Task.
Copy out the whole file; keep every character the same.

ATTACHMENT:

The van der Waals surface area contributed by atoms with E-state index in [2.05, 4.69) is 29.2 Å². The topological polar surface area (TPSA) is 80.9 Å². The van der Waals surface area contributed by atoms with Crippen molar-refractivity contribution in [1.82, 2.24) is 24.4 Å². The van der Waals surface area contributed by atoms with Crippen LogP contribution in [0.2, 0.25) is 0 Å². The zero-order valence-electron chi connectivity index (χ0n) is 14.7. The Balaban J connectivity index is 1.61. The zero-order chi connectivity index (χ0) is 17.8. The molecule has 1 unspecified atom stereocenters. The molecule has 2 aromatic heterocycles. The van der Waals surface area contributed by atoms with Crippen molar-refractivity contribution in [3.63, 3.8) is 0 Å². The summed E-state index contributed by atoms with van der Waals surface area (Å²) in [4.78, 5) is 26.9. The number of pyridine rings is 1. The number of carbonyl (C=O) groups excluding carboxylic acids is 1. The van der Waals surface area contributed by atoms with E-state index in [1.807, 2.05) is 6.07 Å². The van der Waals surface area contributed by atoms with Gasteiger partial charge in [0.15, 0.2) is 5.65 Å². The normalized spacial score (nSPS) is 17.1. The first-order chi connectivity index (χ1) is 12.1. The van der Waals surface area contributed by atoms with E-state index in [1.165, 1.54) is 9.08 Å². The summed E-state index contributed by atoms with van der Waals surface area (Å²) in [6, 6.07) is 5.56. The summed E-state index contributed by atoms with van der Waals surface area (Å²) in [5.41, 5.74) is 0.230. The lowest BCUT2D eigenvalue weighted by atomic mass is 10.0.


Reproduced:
The van der Waals surface area contributed by atoms with E-state index in [2.05, 4.69) is 29.2 Å². The topological polar surface area (TPSA) is 80.9 Å². The van der Waals surface area contributed by atoms with Crippen molar-refractivity contribution in [1.82, 2.24) is 24.4 Å². The van der Waals surface area contributed by atoms with Crippen LogP contribution in [0.2, 0.25) is 0 Å². The zero-order valence-electron chi connectivity index (χ0n) is 14.7. The Balaban J connectivity index is 1.61. The zero-order chi connectivity index (χ0) is 17.8. The molecule has 1 unspecified atom stereocenters. The molecule has 2 aromatic heterocycles. The van der Waals surface area contributed by atoms with Crippen molar-refractivity contribution in [3.63, 3.8) is 0 Å². The summed E-state index contributed by atoms with van der Waals surface area (Å²) in [4.78, 5) is 26.9. The number of pyridine rings is 1. The number of carbonyl (C=O) groups excluding carboxylic acids is 1. The van der Waals surface area contributed by atoms with E-state index in [1.807, 2.05) is 6.07 Å². The van der Waals surface area contributed by atoms with Gasteiger partial charge in [0.15, 0.2) is 5.65 Å². The normalized spacial score (nSPS) is 17.1. The first-order chi connectivity index (χ1) is 12.1. The van der Waals surface area contributed by atoms with E-state index in [1.165, 1.54) is 9.08 Å². The summed E-state index contributed by atoms with van der Waals surface area (Å²) in [6, 6.07) is 5.56. The summed E-state index contributed by atoms with van der Waals surface area (Å²) in [5.41, 5.74) is 0.230. The lowest BCUT2D eigenvalue weighted by atomic mass is 10.0.